Teeth Grinding: Causes and Solutions

Nov 27, 2013, 11:59 ET from Pennsylvania Dental Association

HARRISBURG, Pa., Nov. 27, 2013 /PRNewswire-USNewswire/ -- The holiday season can be stressful. For many, experiencing long periods of stress can initiate grinding of teeth, a condition medically known as bruxism.  

Teeth grinding is a movement disorder of the jaw in which there is gnashing, grinding or clenching of the teeth occurring without a functional purpose. Often times, people are unaware of their habit.

The two primary types of teeth grinding are sleep bruxism and awake bruxism, and are exactly as they sound; sleep bruxism occurs during sleep, and awake bruxism occurs when the person is awake.

Dr. Erica Harvey, a Pennsylvania Dental Association (PDA) member and orthodontist from Exton, says there is not a single contributing factor that results in teeth grinding or bruxism, rather it is believed to be the result of complex interactions between many factors, including:

  • Psychosocial factors such as stress, tension and anxiety.
  • Levels and actions of certain chemicals in the brain, called neurotransmitters.
  • Presence of other sleep disorders such as snoring, sleep apnea and periodic limb movement.
  • And in children, a response to pain from earaches or teething.

"Teeth grinding is most often diagnosed by a combination of information derived from a history reported by the patient and a clinical exam performed by the patient's dentist," Dr. Harvey said.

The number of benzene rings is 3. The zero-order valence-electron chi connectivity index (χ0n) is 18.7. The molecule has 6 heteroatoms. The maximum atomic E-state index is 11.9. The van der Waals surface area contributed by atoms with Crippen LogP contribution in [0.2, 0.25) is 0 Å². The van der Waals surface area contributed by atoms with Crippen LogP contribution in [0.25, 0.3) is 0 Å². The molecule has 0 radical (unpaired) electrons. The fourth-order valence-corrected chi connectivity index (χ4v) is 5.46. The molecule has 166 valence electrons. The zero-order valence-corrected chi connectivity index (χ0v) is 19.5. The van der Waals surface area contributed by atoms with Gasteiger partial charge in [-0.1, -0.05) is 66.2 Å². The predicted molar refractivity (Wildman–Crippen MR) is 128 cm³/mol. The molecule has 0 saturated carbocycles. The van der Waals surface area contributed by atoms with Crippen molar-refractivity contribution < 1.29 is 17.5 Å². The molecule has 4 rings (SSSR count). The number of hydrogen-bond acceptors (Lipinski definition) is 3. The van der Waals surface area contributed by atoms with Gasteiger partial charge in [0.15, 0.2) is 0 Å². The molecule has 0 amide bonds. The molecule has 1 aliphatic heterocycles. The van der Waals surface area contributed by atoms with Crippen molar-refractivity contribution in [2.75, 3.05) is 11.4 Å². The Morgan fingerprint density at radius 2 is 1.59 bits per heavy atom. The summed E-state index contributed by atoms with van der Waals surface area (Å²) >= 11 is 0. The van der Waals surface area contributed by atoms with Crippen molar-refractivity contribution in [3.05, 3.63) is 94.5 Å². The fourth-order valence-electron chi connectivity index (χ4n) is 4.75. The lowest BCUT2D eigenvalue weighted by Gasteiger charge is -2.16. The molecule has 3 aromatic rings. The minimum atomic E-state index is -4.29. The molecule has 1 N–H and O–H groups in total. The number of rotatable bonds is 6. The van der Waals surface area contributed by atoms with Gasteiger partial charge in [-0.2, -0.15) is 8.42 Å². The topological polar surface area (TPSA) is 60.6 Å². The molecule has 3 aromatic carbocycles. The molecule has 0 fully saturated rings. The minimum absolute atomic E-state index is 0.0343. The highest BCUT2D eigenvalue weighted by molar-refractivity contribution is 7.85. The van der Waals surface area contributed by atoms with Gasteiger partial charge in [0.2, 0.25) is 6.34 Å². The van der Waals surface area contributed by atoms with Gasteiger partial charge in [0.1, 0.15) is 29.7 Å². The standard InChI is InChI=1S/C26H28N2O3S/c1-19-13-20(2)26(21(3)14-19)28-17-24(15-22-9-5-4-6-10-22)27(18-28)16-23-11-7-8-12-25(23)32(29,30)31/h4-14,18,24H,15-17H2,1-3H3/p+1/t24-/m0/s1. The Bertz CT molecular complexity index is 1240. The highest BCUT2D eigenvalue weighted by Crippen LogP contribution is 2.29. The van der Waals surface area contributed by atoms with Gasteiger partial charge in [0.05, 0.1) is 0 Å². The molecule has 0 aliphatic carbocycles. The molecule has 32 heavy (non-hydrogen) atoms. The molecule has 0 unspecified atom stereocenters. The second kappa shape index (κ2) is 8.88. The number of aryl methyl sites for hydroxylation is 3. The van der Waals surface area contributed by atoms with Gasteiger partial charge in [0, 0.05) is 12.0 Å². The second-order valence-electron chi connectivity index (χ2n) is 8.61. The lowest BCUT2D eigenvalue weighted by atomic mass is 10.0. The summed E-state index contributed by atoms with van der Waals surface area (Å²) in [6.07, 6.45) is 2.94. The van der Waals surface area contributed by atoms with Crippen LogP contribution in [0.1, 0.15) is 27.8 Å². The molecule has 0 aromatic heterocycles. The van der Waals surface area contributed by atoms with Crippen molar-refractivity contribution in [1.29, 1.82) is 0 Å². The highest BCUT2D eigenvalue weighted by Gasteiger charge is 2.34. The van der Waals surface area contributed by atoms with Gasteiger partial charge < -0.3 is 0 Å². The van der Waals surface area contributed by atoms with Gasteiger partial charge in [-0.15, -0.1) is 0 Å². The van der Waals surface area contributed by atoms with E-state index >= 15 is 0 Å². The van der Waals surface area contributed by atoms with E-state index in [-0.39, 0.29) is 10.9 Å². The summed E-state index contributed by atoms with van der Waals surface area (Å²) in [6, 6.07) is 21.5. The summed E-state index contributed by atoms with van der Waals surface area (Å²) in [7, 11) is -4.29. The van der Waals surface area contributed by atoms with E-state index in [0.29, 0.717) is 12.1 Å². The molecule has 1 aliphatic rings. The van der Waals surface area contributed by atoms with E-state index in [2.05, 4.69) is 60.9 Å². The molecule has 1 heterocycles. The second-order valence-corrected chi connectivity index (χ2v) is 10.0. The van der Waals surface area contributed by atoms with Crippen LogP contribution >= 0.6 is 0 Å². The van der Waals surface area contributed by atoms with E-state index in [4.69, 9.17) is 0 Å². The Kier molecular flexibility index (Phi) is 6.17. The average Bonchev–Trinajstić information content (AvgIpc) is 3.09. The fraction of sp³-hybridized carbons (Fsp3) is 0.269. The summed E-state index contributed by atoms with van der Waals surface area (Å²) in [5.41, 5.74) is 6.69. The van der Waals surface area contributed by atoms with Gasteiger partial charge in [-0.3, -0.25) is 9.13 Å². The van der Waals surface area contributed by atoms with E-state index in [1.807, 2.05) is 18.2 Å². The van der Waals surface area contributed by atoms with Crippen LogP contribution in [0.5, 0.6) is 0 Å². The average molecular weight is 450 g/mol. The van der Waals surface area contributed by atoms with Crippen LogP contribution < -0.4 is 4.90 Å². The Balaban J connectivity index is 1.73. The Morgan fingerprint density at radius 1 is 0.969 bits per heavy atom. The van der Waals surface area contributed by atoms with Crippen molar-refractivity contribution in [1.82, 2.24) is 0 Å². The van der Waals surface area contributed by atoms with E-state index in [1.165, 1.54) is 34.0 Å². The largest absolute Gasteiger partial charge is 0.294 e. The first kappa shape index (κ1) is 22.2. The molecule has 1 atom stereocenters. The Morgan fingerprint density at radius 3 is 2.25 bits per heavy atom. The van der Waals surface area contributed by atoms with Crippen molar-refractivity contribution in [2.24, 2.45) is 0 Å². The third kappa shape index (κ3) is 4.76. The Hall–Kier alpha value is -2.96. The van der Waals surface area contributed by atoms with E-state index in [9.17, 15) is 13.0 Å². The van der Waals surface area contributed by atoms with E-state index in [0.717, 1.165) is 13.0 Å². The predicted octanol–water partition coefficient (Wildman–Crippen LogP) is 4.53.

While some people noticeably grind their teeth, 80 percent make no sound, which makes bruxism even harder to discover. Common symptoms include reports of grinding noises during sleep by family members, tooth hypersensitivity, fractured, chipped or worn teeth, and waking up with a constant, dull headache or sore jaws.

PDA reminds the public that regular dental checkups can help detect bruxism.

The following techniques are recommended to help stop or alleviate the symptoms from teeth grinding:

  • Find ways to reduce your stress level and relax.
  • Avoid or limit the amount of caffeine and alcohol you consume.
  • Ask your dentist about the use of a nightguard to prevent further wear of your teeth.

If you suspect you suffer from bruxism, it is important to consult your dentist.

About the Pennsylvania Dental Association
Founded in 1868, the Pennsylvania Dental Association (PDA) is comprised of approximately 6,000 member dentists. It is a constituency of the American Dental Association (ADA), the largest and oldest national dental society in the world. PDA's mission is to improve the public health, promote the art and science of dentistry and represent the interests of its member dentists and their patients. PDA is the voice of dentistry in Pennsylvania. For more information on PDA, visit our website at www.padental.org.

SOURCE Pennsylvania Dental Association